BUENOS AIRES – The 12th Buenos Aires International Festival of Independent Film unspools April 7-18 with a competitive lineup including Harmony Korine (“Trash Humpers”) and Angela Bassett (“What’s Love Got to Do with It”) in attendance.

Argentina’s biggest fest, it will screen 422 films with a focus on new talent.

Many of the titles in competition are first and second efforts, making the event a platform for seeing the latest out of Argentina, the most prolific production market in Latin America, and from elsewhere in the region.

Eleven films in the Argentina competish will make their world permiere, and another two their Latin American premiere.

“The festival offers around 100 films that are Latin American premieres, and 30 Argentine films making their world premiere,” Sergio Wolf, who is directing the fest for a third consecutive year, told Daily Variety on the sidelines of a press conference. “It is big window for Argentine and Latin American cinema.”

Fest will open with Argentine Rafael Filippelli’s “Secuestro y muerte” (Abduction and Death), a drama based on the true story of the last days of an Argentine general before his execution, and will close with Spaniard Isaki Lacuesta’s “The Condemned,” a thriller about the search for a political activist who disappeared during Argentina’s 1976-82 military dictatorship.

Nineteen titles in the international competition will vie for film, director, actor and actress awards, and a special jury mention as well as the viewers’ vote.

Three are homespun: “El ambulante” (The Peddler,) directed by Eduardo de la Serna, Lucas Marcheggiano and Adriana Yurcovich, is a documentary about a man who convinces authorities to let him make a film in a village in exchange for food and lodging. The others are Sebastian Martinez’s “Centro” (Downtown), about the bustling life of downtown Buenos Aires, and Delfina Castagnino’s friendship comedy “Lo que mas quiero” (What I Love the Most).

They will compete against Australian Adam Elliot’s pen-pal drama “Mary and Max,” plus Berlin-entered “The Robber” by Germany’s Benjamin Heisenberg, and Brazilian Esmir Filho’s “The Famous and the Dead” about a teenage girl off to escape village life for the big city and a Bob Dylan concert.

Other entries are Paraguayan Renate Costa’s “Cuchillo de palo” (108) about the persecution of gays in her homeland, and Javier Rebollo’s “La mujer sin piano” (Woman without Piano) about an aging woman’s escape from routine life.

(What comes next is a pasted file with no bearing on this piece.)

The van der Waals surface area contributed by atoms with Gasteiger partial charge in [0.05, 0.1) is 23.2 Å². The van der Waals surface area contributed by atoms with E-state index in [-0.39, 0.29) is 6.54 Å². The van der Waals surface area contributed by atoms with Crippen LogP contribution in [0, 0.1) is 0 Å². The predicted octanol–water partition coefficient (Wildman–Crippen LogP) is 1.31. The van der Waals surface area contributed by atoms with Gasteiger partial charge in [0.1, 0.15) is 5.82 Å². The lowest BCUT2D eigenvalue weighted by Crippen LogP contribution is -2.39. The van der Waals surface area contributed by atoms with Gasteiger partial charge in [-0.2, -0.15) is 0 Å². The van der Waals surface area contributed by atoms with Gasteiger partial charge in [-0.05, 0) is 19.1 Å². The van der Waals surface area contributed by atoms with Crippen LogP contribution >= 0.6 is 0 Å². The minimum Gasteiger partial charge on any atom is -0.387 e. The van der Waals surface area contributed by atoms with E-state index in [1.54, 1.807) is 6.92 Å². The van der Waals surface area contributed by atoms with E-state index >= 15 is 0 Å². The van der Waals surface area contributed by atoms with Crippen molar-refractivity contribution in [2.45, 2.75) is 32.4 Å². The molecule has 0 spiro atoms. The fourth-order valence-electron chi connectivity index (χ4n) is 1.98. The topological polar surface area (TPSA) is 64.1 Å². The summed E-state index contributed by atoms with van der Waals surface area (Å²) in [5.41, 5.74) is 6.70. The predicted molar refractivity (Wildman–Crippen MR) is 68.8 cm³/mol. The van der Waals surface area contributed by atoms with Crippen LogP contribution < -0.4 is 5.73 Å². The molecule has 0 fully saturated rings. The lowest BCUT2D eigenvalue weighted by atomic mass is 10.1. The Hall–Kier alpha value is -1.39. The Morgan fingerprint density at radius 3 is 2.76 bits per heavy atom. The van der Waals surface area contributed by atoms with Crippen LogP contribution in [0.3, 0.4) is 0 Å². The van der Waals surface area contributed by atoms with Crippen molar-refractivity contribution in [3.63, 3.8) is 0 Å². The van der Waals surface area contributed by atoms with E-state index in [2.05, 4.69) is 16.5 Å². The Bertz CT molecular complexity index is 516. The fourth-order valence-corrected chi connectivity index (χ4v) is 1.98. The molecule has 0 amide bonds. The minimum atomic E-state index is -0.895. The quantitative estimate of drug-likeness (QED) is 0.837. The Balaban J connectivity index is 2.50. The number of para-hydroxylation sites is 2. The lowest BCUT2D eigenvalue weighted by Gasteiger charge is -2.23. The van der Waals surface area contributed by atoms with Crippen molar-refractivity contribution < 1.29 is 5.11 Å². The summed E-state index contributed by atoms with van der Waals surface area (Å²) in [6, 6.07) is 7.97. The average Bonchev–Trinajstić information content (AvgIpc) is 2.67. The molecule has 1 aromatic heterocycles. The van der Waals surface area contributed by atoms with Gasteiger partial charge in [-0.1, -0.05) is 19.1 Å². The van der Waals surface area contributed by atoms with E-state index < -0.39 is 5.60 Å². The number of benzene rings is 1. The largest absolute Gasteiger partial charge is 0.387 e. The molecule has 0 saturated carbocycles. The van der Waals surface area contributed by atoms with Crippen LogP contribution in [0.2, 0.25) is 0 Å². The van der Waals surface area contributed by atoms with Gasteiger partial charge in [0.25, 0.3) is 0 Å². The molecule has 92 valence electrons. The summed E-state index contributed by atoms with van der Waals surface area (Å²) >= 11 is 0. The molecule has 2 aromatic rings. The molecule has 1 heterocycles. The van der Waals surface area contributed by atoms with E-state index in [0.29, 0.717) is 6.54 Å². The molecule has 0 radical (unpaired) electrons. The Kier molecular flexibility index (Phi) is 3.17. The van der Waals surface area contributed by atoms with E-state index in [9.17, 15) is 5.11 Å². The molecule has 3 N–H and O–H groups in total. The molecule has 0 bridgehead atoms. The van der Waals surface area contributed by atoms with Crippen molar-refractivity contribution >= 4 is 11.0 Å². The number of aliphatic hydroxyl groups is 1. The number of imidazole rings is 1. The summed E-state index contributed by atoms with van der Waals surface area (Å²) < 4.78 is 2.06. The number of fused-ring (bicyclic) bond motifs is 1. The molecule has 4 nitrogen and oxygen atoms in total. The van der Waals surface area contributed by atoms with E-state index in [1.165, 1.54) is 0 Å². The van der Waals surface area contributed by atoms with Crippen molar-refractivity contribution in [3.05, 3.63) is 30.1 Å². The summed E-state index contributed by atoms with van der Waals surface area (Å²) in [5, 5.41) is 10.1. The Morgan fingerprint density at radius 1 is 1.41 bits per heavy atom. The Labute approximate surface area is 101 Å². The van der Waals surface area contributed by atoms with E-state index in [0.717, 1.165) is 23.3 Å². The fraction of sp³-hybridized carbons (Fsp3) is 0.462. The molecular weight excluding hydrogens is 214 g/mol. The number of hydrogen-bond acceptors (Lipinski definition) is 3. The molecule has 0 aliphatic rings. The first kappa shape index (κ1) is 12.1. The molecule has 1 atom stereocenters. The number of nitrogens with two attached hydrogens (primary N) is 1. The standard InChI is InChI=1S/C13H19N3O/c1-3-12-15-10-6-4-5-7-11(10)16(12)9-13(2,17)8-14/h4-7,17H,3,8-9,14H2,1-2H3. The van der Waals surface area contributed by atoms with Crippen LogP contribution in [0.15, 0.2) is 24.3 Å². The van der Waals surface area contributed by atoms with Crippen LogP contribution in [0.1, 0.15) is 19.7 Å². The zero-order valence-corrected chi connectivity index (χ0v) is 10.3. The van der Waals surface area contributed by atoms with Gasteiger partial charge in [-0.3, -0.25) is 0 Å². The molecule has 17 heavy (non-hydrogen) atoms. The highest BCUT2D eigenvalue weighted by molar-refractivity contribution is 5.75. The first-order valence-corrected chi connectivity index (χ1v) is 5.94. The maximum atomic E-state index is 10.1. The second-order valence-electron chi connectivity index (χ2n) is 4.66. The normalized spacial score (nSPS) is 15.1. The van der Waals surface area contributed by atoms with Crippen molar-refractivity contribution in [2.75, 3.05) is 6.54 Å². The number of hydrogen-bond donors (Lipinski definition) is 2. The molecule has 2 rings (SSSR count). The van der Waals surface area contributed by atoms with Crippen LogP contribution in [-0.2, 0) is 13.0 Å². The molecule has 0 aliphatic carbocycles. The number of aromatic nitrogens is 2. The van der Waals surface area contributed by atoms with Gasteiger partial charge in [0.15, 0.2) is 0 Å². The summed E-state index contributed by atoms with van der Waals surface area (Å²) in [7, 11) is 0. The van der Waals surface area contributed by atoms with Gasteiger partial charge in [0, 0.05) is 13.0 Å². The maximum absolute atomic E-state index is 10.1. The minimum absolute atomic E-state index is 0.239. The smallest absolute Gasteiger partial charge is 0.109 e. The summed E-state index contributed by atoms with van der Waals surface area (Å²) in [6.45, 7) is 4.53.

From the U.S. are Zach Weintraub’s teenage road flick “Bummer Summer,” Josh & Benny Safdie’s fatherhood tale “Go Get Some Rosemary” and Matthew Porterfield’s “Putty Hill,” about the impact of a young man’s death on a community.

Other entries are Chilean Rene Ballesteros’ chronicle about his mother’s disappearance, “La quemadura” (The Burn), first-love tale “The French Kissers” by Frenchman Riad Sattouf and Oscar-nommed “Ajami” by Israeli helmers Scandar Coptia and Yaron Shani.

Italian Pietro Marcello’s love story “The Mouth of the Wolf” is in competition, so too father-son tale “Alamar” (To the Sea) by Belgium-born Pedro Gonzalez-Rubio and Peruvian Hector Galvez’s “Paraiso” (Paradise), about five teenagers trying to rise out of poverty.

Rounding out the slate are Cannes-laurelled “Police, Adjective” by Corneliu Porumboiu of Romania, and “Red Dragonflies,” a story about returning home by Singapore’s Jiekai Liao.

On jury duty for the international competish are Cesar Aira, Angela Bassett, Raya Martin, Olivier Pere and Joao Pedro Rodrigues.

Thirteen features will compete for film, director and the jury’s special mention in a competish for Argentine fare.

These include Raul Perrone’s “Los actos cotidianos” (The Daily Actions), Carmen Guarini’s artist documentary “Gorri” and “Los Labios” (The Lips) by Santiago Loza and Ivan Fund, as well as “Ocio” by Juan Villegas and Alejandro Lingenti, and Enrique Pineyro’s “The Rati Horror Show,” a look at police corruption. Also in the competition is Ines de Oliveira Cezar’s road-accident drama “El recuento de los danos” (The Counting of the Damages).

There also is a 13-strong competish for Argentine shorts and another with 18 titles for new cinema.

Buenos Aires Lab (BAL), one of the world’s biggest markets for Europeans to find Latin American co-production projects, will run April 8-11, offering a look into new films and works in progress for producers to enter into in co-production deals.

In its seventh edition, Argentine vet producer Lita Stantic and Uruguayan producer Fernando Epstein will be judging along with Martin Schweighoffer, president of the Austrian Film Commission.